4. Place over DESIRED Area of the Skin to be treated (Sandwich on the Skin with the Saran Wrap over the top).

  5. Wrap Saran Wrap, a Towel, or a stretch-type (Ace) Bandage around to secure the Sandwich in place.

  6. Leave Activated Charcoal Poultice in place overnight or at least 1-2 hours, if applied during the day.

  7. Always DISCARD an Activated Charcoal Poultice after use. Do NOT REUSE it!

NOTE: The Activated Charcoal Poultice can be made SMALL by using a Bandaid or made LARGE by using a Cotton Sheet.

The Art of Poultices

May 13th, 2006

Herbal poultices were relied on in our grandparent’s day to ward off more life threatening afflictions like pleurisy, bronchitis and pneumonia. An old stand-by was the Mustard poultice which was thought to “burn out” a pulmonary infection.

The 1867 British Pharmacopoeia lists the instructions for making a Cataplasm sinapsis or poultice. Two and a half ounces of powdered linseed (flax seed) is mixed with two and a half ounces of powdered Mustard and hot water is added to make a paste. Put the linseed, into a coffee grinder for a minute to bruise the seed sufficiently to improve its drawing qualities.

Mustard can be obtained at the grocery store where it is still sold in little tin boxes. This mixture is then applied to a clean cotton cloth and placed face down on the chest over the lung and bronchial area. Do not leave it on the skin too long. Three to five minutes is enough for the first treatment. Make sure that all Mustard is washed off. Keep the patient warm during the whole process.

Between poultices, oil of Eucalyptus can be massaged on the chest, helping to disinfect the lungs. Yarrow, elderflower and Peppermint tea breaks up catarrhal congestion.

Comfrey Poultice for Broken Bones

In days of yore, Comfrey (Symphytum officinale) was called “knitbone.” It was used to help mend broken bones and fractures. The plant contains alantoin, which heals bone tissue. I have seen outstanding results when Comfrey poultices are used to heal broken hips in elderly people.

To make a Comfrey poultice, the leaves and stems should be gathered before midday, while the alkaloids are lowest in the plant. Pass them through a juicer and then remix the juice and pulp. Spread onto a piece of clean cotton, the size of the area to be healed. Place face down on the skin with towels around it to protect from staining underwear or furniture. Leave for two hours and apply twice a day for several weeks. It’s a messy, time consuming process.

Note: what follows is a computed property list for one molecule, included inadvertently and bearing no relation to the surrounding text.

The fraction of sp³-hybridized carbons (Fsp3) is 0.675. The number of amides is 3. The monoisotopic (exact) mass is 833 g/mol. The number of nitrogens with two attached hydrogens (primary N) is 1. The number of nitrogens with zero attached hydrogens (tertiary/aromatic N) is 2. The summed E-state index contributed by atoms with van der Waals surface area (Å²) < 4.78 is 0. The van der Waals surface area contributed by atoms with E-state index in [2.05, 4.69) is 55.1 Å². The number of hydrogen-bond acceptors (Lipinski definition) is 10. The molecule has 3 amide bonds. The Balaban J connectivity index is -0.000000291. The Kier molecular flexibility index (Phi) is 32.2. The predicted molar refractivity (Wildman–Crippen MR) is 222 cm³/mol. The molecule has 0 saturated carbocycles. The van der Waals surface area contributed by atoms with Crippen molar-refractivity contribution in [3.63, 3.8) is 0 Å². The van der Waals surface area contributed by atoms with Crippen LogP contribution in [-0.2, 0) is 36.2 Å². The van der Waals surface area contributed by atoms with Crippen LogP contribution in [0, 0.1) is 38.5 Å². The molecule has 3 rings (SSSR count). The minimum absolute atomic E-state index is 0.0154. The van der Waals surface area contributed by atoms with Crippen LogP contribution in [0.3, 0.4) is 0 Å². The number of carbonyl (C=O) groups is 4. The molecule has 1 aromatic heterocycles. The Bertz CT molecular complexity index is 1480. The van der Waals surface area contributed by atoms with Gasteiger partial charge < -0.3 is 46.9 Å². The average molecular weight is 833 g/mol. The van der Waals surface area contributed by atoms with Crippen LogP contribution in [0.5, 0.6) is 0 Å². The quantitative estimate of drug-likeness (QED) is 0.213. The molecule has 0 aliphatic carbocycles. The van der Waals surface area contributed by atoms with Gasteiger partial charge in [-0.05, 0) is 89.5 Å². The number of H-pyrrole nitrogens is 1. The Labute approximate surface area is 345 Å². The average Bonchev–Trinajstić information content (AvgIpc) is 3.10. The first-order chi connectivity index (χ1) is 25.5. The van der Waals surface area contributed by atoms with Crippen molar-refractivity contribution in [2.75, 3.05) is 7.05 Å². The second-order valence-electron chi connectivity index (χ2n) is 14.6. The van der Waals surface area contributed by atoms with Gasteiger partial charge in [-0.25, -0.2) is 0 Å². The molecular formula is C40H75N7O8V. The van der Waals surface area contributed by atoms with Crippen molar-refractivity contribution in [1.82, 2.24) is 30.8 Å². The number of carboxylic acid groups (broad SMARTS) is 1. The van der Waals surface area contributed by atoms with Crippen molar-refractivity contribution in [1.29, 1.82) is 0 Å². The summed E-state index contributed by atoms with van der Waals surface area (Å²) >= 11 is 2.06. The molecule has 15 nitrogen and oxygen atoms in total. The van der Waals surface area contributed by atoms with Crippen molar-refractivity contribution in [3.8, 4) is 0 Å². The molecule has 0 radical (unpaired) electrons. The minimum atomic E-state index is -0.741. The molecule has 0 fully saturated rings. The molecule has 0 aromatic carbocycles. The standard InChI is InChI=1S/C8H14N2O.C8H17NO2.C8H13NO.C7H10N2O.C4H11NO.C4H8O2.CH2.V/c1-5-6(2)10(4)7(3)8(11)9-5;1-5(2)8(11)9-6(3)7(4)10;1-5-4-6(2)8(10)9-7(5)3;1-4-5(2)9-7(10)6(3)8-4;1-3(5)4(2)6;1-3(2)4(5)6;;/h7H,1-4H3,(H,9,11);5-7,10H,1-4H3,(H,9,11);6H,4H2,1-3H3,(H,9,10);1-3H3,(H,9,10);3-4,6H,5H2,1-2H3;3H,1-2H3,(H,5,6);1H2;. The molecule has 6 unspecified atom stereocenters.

Sitting still for four hours each day with a Comfrey poultice often brings complaints from the patient, but the long term results are certainly worth the trouble. It should be noted that Comfrey poultices are not advisable for healing open wounds and deep cuts as they heal the surface very quickly, possibly leaving lower layers to fester and abscess.

Kelp Soothes Arthritic Joints

The English physiomedicalist herbalist, Albert Priest, pioneered the use of kelp poultices for Arthritic joints. Because kelp (Fucus vesiculosus) contains such a wealth of trace minerals and micronutrients, it is capable of “remineralizing” joint tissue which is notoriously poor in circulation. Kelp also works on swelling, drawing out inflammation and easing pain. By supplying local nutrition for reconstruction, it gradually resolves inflammatory joint conditions locally.

Kelp plaster or poultice is made by covering a quantity of powdered kelp with cold pressed Olive Oil and allowing it to be “digested” in a warm place for 48 hours. The paste-like mixture is then spread onto a clean piece of cotton and applied to the joint face down. It is then wrapped with plastic to keep it from drying out. It can be taped in place since it must remain in contact with the skin for 24 hours or more. The patient doesn’t have to remain immobile if the plaster is firmly affixed.

After removal, the area should be further poulticed for seven or eight minutes with alternating hot and cold water poultices to flush the tissue and help remove toxins. The kelp poultices can be repeated every two days. Good results are often achieved using this method for knees and hands. But the effects will be permanent only if the patient avoids sugar, salt, refined carbohydrates and acid forming foods such as pork and beef.